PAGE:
French Polynesia: Education

Figure 1.-- This photograph was taken in 1920s at the primary school of the Evangelical Mission of Papeete. Papeete is the capital of French Polynesia, located on the main island of Tahiti. The school had separate classes for boys and girls. Here the boys are engaged in assembling a school desk. It seem that some pupils were French. The missionaries' children presumably attended the school. The clothing is similar for all boys. All are wearing similar shirts and knee-length trousers and all are barefoot.

French Polynesia is an Overseas Territory that includes Tahiti and 118 smaller islands in the eastern South Pacific. There are five major islands (archipelagos): Society Islands, which include Tahiti and Moorea; the Marquesas Islands; the Austral Islands; the Tuamotu Archipelago; and the Gambier Islands. The first schools in French Polynesia were the French missionary schools. Several different churches established mission schools, but we have not yet found much information about them. We are not sure when the French administration began opening public schools. We believe this was primarily a development after World War II. France has over time granted French Polynesia, now an Overseas Territory, greater autonomy in most local affairs and regional relations but retained control of law enforcement, defense, the money supply, and education. State public schools are run by the French administration and comply with French standards. The French have established primary, secondary, and vocational schools Formal education on Tahiti is now compulsory for every child up to 14 years of age. Primary education begins at age 5 years and continues until the children are 12 years old at which time they begin secondary school. There are a number of technical and vocation schools in Tahiti, including hotel, restaurant, nursing and teaching programmes. There is also an imprtant adult education program. Education at these facilities is free. French Polynesians are able to attend college in France or pursue a degree at the French University of the Pacific (UFP), which has a campus in French Polynesia. Something like 95 percent of the population is literate, some estimates are even higher. There is now gender differential. The schooling is conducted in the French language using the same syllabus as schools in France for most subjects. This meant that until recently as French has become more common, most children begin school which was taught in a foreign language. A large part of the population spoke Tahitian rather than French, especially on the smaller islands outside Tahiti. Tahitian continues to be important in everyday life. The French were very strict with this, banning Tahitian was in schools for both teachers and students. This included both in the classroom and during recess and other times outside the classroom. Current school policy is more tolerant and a few hours per week of Tahitian language instruction is now provided at primary and secondary school. Tahitian literacy is maintained in adult life mainly through the writing of personal letters, now the internet, and the reading of religious texts. Tahitian continues to be widely used in radio broadcasting, popular music, and personal contact with Tahitian speakers. French and Tahitian are both official languages. Tahitian is a kind of lingua franca among Polynesian groups and in religious education at Protestant and Catholic schools, although even in these schools, secular subjects are taught in French. The private religious schools, partially supported by the French administration, use the same basic curiculum as the public schools with religious instruction added. Thoughout Oceania, nationalist groups seek to introduce local languages like Tahitian into the schools. This is a complicated topic. As a matter of social justice, people should have the opportunity to learn in their own languages. By not learning French, however, people are cutting themselves off from the wider world and economic opportunity. Only so many books are available in Tahitian or other local languages. This includes both literarure and technical books. Thus not learning French cuts the individual off from modern technology. On the outer islands such as Tuamotu, there is a high dropout rate with less than 20 percent of the children finishing primary school. Language policy may be a factor here, but there are other economic and cultural factors involved as well.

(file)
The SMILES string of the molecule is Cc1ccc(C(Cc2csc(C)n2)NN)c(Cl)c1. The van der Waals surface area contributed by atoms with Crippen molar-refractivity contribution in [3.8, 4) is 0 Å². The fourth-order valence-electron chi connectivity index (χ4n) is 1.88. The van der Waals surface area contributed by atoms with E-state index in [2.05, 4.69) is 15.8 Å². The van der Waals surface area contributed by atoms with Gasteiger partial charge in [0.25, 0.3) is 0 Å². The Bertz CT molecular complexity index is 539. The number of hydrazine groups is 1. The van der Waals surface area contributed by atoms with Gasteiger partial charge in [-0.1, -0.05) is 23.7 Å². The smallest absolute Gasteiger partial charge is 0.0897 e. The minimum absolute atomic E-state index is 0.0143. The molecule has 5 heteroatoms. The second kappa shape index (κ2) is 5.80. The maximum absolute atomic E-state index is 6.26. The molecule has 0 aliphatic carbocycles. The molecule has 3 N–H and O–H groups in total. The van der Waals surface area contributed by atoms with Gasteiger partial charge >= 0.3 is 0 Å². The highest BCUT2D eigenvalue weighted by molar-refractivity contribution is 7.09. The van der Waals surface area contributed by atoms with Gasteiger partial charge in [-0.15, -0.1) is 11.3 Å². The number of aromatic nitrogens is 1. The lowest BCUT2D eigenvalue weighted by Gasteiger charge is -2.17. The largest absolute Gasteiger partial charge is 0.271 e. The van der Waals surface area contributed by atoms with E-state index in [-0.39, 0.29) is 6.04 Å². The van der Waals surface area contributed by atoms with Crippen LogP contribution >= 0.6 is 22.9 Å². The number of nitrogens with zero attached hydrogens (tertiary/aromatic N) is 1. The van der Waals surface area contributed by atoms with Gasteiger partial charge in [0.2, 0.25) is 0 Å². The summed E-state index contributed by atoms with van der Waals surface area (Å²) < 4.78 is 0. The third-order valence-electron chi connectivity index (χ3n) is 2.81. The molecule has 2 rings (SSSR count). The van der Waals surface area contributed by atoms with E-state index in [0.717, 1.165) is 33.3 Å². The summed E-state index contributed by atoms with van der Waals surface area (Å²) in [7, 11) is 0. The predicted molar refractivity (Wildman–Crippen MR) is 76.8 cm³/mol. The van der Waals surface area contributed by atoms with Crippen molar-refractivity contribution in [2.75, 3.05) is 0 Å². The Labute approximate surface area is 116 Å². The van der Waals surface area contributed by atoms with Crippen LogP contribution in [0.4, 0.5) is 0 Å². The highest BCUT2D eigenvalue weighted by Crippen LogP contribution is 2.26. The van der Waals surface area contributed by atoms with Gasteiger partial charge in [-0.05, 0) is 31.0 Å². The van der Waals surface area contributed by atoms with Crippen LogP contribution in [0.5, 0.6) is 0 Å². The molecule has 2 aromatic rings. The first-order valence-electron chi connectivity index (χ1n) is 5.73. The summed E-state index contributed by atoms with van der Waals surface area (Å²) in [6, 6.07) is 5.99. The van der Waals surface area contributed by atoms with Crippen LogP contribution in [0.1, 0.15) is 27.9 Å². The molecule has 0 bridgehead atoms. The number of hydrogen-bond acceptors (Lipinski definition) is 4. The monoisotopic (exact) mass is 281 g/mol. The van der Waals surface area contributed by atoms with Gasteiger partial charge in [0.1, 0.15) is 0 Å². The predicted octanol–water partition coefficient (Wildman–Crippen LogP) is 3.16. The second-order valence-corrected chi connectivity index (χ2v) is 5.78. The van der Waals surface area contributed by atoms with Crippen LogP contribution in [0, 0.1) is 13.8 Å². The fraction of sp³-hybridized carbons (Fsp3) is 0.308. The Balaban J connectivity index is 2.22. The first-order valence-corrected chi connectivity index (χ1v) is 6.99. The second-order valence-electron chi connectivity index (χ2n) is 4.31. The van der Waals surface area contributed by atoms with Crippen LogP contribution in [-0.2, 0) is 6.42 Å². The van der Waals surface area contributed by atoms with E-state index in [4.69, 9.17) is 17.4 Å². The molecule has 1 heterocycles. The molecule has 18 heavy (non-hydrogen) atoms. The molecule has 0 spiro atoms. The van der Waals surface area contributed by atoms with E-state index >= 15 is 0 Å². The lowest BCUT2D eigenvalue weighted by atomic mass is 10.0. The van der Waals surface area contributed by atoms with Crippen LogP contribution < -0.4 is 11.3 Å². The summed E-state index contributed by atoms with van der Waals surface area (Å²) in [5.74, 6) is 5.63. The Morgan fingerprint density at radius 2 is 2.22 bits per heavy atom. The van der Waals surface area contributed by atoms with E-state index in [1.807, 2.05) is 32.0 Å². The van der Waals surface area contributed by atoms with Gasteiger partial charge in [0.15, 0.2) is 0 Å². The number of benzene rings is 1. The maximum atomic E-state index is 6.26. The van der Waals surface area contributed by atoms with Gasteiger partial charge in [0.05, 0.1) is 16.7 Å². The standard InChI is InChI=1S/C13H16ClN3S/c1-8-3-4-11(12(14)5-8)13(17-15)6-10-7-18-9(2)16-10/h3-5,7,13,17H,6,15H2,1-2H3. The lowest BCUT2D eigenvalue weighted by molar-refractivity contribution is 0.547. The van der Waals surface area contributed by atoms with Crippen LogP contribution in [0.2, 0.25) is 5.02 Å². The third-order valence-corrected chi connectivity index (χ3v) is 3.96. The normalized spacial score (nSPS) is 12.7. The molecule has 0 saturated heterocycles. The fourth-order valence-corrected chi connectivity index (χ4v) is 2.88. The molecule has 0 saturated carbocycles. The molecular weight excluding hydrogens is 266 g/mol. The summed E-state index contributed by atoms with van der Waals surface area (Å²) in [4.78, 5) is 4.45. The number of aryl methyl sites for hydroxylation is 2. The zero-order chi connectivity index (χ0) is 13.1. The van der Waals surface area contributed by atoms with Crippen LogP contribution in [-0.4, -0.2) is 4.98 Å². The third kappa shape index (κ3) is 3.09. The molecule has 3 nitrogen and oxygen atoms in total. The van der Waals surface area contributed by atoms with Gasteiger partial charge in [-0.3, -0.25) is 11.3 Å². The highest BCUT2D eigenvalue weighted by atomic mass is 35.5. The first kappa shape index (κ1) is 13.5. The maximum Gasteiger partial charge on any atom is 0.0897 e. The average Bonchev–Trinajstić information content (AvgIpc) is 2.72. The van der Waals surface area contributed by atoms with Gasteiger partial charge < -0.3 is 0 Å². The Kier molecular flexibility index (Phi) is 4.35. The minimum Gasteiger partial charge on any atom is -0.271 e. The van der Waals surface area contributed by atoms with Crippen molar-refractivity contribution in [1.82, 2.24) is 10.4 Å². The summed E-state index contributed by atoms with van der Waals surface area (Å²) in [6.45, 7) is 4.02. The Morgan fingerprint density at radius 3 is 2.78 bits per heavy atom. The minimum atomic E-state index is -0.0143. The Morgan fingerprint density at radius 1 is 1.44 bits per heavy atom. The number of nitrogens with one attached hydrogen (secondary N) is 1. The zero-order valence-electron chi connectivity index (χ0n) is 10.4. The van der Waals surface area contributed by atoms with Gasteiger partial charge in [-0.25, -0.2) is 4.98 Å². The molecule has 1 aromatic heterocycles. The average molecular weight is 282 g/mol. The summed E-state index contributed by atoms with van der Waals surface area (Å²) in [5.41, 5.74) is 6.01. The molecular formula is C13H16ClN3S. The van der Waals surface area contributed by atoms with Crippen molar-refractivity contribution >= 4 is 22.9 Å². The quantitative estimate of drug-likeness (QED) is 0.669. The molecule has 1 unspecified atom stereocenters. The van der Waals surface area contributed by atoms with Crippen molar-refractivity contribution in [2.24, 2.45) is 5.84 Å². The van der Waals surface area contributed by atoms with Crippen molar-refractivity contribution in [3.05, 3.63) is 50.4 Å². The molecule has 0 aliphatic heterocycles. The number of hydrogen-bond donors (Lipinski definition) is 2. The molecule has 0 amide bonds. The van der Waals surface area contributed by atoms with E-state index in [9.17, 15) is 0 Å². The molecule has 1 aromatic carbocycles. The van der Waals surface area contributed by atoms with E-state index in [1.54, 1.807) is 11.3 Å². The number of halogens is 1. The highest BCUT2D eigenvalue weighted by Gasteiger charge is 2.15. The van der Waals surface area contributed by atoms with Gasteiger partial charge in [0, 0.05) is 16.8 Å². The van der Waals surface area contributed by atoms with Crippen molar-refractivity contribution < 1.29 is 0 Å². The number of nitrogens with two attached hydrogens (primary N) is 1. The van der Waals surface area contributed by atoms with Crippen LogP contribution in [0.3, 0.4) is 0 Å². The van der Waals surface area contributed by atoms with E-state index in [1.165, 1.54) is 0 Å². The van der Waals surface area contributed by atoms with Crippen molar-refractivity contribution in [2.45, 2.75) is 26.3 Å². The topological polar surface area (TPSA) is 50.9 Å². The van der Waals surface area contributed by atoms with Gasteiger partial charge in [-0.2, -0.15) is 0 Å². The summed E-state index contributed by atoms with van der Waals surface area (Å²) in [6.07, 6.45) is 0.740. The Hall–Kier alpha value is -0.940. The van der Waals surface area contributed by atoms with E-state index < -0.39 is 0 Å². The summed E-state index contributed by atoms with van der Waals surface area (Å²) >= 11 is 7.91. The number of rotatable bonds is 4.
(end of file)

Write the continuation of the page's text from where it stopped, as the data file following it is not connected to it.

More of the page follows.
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Created: 8:25 AM 1/10/2013
Last updated: 8:25 AM 1/10/2013